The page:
Don’t non-negotiable exercises sound like they are my way or the highway? Well, it’s my blog, and I’ll write what I want, but you should know exercise is non-negotiable. The vanity, physical, and mental benefits of raising a sweat and feeling your muscles burning are undeniable.

Exercise is not just a routine but a powerful tool you wield. Through your exercise choices, you have complete control over enhancing the quantity and quality of your life. I often share with my clients the two personal reasons that drive me to push myself physically, and they go beyond mere vanity.

1. When my kids challenge me physically, I will still try to wipe the floor with them.

2. I will go down swinging when the Grim Reaper comes for me.

As someone over 50 and training people around that age bracket, I’ve discovered three beneficial and crucial exercises for improving the quality of life and the quality of flex time. These exercises are not up for negotiation, and after learning about them, you’ll understand why.

My Criteria For Non-Negotiable Exercises

There is always a method in the madness of my head, and here it is.

You cannot take for granted the things you take for granted as a child as an adult. Qualities like being able to balance on one leg, get up and down from the floor, and bend over or squat without pain come naturally as a child but become challenging as an adult.

So, non-negotiable exercises are movements that make up your daily activities, and you do them whether you like to or not. When you perform one or more of these exercises regularly as part of your routine, they will improve the quality of your life and the time you spend looking in the mirror.

They’re not easy, but they are worth it. Let’s get into it.

Three Non-Negotiable Exercises

Okay, I lied a little bit, as there is some negotiation. With all three non-negotiable exercises, there is some wiggle room in the variations of those exercises.

Split Squats

It pains me to include split squats here, but they have too many benefits to ignore. The reduced base of support improves your balance by default. When you perform these with good form and load, you’ll feel your weight shift from side to side and your core kick in to keep you upright.

But wait, there is more.

On the back leg, as it lowers towards the floor, actively stretches the hip flexors, muscles that tend to get tight as we age. This can restrict the ability to bring your knees up and extend your hips, which is essential for locomotion and if you want glutes that pop.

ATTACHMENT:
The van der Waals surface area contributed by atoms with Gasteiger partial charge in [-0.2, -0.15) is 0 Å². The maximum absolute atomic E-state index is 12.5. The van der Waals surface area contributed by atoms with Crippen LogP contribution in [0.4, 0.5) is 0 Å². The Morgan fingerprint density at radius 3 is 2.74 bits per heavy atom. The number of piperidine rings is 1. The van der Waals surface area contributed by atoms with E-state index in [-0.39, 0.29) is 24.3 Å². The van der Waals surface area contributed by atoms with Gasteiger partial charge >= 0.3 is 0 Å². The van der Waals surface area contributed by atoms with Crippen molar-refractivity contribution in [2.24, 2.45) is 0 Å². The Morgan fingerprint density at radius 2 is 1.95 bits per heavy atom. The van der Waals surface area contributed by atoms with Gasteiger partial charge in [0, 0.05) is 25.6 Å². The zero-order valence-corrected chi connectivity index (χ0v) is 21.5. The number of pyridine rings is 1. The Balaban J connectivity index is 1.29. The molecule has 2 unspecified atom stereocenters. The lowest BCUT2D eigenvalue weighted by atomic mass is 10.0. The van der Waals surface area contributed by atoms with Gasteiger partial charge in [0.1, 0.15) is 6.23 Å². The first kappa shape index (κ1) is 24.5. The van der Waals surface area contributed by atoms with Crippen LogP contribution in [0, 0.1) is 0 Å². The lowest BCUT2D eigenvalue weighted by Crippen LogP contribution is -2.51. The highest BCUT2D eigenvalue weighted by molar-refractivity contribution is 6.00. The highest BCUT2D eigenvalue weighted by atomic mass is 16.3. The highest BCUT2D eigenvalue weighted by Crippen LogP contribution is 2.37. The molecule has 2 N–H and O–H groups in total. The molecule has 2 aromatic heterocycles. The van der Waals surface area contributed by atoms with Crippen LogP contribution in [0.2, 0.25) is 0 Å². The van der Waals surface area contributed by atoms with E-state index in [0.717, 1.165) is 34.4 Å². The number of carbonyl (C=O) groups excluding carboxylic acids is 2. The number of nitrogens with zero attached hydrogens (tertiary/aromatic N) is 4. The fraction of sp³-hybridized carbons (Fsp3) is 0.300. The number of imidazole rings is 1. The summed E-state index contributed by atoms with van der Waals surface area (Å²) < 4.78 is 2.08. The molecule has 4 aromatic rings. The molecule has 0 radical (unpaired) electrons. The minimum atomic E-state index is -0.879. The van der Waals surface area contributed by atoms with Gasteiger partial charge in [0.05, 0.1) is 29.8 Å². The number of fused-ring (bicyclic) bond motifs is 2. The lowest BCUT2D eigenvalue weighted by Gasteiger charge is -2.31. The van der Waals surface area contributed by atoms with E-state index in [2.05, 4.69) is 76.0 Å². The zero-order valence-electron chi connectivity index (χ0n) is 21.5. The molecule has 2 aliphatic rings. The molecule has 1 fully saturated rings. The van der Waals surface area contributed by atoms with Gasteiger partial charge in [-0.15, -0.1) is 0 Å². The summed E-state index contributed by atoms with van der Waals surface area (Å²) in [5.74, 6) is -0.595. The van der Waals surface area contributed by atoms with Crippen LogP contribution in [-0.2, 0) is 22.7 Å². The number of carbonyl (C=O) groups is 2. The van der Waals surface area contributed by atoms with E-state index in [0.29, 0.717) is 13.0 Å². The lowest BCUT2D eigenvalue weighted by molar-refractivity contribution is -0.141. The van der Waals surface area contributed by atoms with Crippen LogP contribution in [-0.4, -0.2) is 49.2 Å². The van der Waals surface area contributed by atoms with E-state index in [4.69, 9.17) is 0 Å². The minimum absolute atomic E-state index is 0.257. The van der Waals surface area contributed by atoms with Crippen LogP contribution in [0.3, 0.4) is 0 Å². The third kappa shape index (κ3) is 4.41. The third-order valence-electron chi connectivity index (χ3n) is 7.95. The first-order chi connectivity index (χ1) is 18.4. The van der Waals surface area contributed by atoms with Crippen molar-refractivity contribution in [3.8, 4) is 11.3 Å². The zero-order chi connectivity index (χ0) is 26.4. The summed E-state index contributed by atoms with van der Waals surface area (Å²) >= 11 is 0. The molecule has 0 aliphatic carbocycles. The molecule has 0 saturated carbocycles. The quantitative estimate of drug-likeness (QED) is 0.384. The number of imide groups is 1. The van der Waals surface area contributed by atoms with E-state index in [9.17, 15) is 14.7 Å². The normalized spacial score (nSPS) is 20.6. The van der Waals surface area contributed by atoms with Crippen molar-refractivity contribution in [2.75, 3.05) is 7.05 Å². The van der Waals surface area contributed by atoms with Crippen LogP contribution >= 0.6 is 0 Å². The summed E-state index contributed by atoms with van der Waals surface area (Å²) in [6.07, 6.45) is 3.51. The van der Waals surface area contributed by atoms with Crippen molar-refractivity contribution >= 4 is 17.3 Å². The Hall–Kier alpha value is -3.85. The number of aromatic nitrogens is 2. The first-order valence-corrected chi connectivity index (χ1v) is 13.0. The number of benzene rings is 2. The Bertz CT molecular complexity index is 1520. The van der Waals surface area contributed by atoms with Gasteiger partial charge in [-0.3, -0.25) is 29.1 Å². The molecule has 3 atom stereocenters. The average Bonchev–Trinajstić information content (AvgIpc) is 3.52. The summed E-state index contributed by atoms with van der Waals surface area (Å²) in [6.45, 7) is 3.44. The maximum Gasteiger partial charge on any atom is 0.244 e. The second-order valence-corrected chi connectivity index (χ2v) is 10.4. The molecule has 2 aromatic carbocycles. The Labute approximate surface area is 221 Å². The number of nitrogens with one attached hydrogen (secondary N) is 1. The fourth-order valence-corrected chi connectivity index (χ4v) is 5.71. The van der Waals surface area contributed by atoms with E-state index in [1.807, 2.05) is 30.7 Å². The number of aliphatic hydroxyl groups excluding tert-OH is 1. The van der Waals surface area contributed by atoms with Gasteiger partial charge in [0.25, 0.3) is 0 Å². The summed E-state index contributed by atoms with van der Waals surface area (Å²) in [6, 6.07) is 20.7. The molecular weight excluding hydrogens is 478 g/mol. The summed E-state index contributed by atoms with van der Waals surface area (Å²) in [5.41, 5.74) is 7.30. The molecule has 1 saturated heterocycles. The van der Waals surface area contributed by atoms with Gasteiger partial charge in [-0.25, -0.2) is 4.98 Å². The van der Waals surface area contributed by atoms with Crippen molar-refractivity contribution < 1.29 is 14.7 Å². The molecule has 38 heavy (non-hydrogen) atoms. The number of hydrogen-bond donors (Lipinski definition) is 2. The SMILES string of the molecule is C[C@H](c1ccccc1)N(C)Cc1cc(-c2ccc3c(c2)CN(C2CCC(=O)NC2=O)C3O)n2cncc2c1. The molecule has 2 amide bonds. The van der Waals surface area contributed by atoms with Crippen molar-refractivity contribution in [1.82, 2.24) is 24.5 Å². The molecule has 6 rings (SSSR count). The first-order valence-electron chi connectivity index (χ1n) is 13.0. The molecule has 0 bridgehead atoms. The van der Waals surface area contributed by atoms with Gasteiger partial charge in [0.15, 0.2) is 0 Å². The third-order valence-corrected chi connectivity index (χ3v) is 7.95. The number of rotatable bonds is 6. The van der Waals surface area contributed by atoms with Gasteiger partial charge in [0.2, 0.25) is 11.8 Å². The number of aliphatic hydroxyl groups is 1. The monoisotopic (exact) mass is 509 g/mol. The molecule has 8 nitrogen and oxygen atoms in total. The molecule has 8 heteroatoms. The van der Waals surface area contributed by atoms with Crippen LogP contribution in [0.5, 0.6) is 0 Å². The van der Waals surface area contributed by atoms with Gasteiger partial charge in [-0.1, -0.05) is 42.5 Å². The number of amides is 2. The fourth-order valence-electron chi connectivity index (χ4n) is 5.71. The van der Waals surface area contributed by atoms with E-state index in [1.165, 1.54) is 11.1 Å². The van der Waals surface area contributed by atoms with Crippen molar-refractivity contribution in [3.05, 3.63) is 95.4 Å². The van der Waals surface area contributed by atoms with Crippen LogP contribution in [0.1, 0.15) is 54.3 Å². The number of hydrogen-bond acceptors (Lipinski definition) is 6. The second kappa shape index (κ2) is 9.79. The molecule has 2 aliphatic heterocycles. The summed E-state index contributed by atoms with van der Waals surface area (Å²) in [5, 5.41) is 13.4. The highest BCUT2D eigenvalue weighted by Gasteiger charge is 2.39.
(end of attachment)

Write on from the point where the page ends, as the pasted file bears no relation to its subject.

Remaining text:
Depending on the variation, your quads and glutes work hard to pull you up from your squat to improve vanity, balance, and function. Yes, they do suck, but there are too many benefits for healthy aging that are too good to ignore.   

Perform: Once or twice per week.

Sets & Reps: Two to four sets of six to 15 reps.

Variations From Easy To Hard: Assisted split squat, Bodyweight split squat, Goblet split squat, Bodyweight rear foot elevated split squat, and the Goblet rear foot elevated split squat.

Loaded Carries

Picking up and carrying stuff in our hands or opening jars of food are things we are likely to do daily. So, it’s one of those traits we tend to forget about. ·

Although all of us are born with grip strength, if you don’t use it as you get older, you will lose it. Grip strength is essential to lift heavy weights, open a jar, or hang on from the edge of a cliff for dear life. Most importantly, a firm grip helps you live longer and improves the quality and quantity of your life. (1)

Your grip is one of those things that gets taken for granted until you really want pickles on your hamburgers. Grip strength is not the only benefit, as regularly performing load carries will improve shoulder, core, and hip strength. More strength as we age is a good thing.

Carries are simple but not easy things to improve your health.

Perform: Two to three times per week.

Sets & Reps: one to three sets walking between 20 to 100 yards, depending on load and your goals.

Variations From Easy To Hard: Dumbbell farmers carry, Dumbbell suitcase carry, Chaos kettlebell carry, Trap bar carry, Dumbbell or kettlebell overhead carry.

Unilateral Dumbbell Rows

It is tempting to train only the mirror muscles—the chest, arms, and shoulders—because when you flex in front of a mirror, that shows. As important as it is to improve the size and strength of those muscles, it’s more important to strengthen the muscles you cannot see.

The muscles I’m referring to are the lats but, more importantly, the upper back. These muscles between your shoulder blades not only look sexy when they are developed but are also needed for shoulder health and mobility. Furthermore, a strong, mobile upper back is also required for good standing posture.

Unilateral dumbbell rows will also be.

  • Increase upper body strength.
  • Decreases strength imbalances between sides
  • Increase grip strength
  • Strengthen your anti-rotation core muscles, which protect the lower back.

All this makes unilateral dumbbell rows a non-negotiable exercise.

Perform: Two to three times per week.

Sets & Reps: Two to four sets of six (strength-based) and 15 (muscle-building-based) reps.

Variations From Easy To Hard: Supported singe-arm row, lawnmower row, 3-point row, deadstop row, split-stance row, and RDL row.

Wrapping Up

All movements are good, but some are more important than others, especially as one ages. These three exercises are non-negotiable for maintaining your quality of life and remaining healthy and strong. Not only will they help you crush life, but they will also make you sexier.

It is a win-win.

If you need assistance incorporating these exercises into your routine, message me here.

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